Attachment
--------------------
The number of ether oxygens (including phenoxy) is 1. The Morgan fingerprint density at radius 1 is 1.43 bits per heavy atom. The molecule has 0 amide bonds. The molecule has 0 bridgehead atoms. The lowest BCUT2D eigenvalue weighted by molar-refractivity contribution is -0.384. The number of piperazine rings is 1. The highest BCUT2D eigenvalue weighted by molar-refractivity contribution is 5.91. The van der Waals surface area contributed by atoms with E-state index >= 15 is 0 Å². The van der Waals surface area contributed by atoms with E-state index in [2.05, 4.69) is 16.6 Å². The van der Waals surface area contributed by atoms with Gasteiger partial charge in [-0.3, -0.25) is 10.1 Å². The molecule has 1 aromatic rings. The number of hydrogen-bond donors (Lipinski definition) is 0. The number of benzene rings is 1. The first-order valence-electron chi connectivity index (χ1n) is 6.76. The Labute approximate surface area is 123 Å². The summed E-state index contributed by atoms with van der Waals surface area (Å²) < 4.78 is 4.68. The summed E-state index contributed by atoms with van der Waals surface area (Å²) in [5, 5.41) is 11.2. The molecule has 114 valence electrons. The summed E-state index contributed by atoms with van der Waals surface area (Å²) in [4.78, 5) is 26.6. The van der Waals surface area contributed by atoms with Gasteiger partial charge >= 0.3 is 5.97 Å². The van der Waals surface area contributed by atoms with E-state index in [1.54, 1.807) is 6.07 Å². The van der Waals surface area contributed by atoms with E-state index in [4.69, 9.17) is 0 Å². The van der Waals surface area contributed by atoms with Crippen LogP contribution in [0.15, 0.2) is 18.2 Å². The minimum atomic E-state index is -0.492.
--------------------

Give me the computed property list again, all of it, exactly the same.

The number of ether oxygens (including phenoxy) is 1. The Morgan fingerprint density at radius 1 is 1.43 bits per heavy atom. The molecule has 0 amide bonds. The molecule has 0 bridgehead atoms. The lowest BCUT2D eigenvalue weighted by molar-refractivity contribution is -0.384. The number of piperazine rings is 1. The highest BCUT2D eigenvalue weighted by molar-refractivity contribution is 5.91. The van der Waals surface area contributed by atoms with E-state index >= 15 is 0 Å². The van der Waals surface area contributed by atoms with E-state index in [2.05, 4.69) is 16.6 Å². The van der Waals surface area contributed by atoms with Gasteiger partial charge in [-0.3, -0.25) is 10.1 Å². The molecule has 1 aromatic rings. The number of hydrogen-bond donors (Lipinski definition) is 0. The number of benzene rings is 1. The first-order valence-electron chi connectivity index (χ1n) is 6.76. The Labute approximate surface area is 123 Å². The summed E-state index contributed by atoms with van der Waals surface area (Å²) < 4.78 is 4.68. The summed E-state index contributed by atoms with van der Waals surface area (Å²) in [5, 5.41) is 11.2. The molecule has 114 valence electrons. The summed E-state index contributed by atoms with van der Waals surface area (Å²) in [4.78, 5) is 26.6. The van der Waals surface area contributed by atoms with Gasteiger partial charge >= 0.3 is 5.97 Å². The van der Waals surface area contributed by atoms with E-state index in [1.54, 1.807) is 6.07 Å². The van der Waals surface area contributed by atoms with E-state index in [4.69, 9.17) is 0 Å². The van der Waals surface area contributed by atoms with Crippen LogP contribution in [0.15, 0.2) is 18.2 Å². The minimum atomic E-state index is -0.492.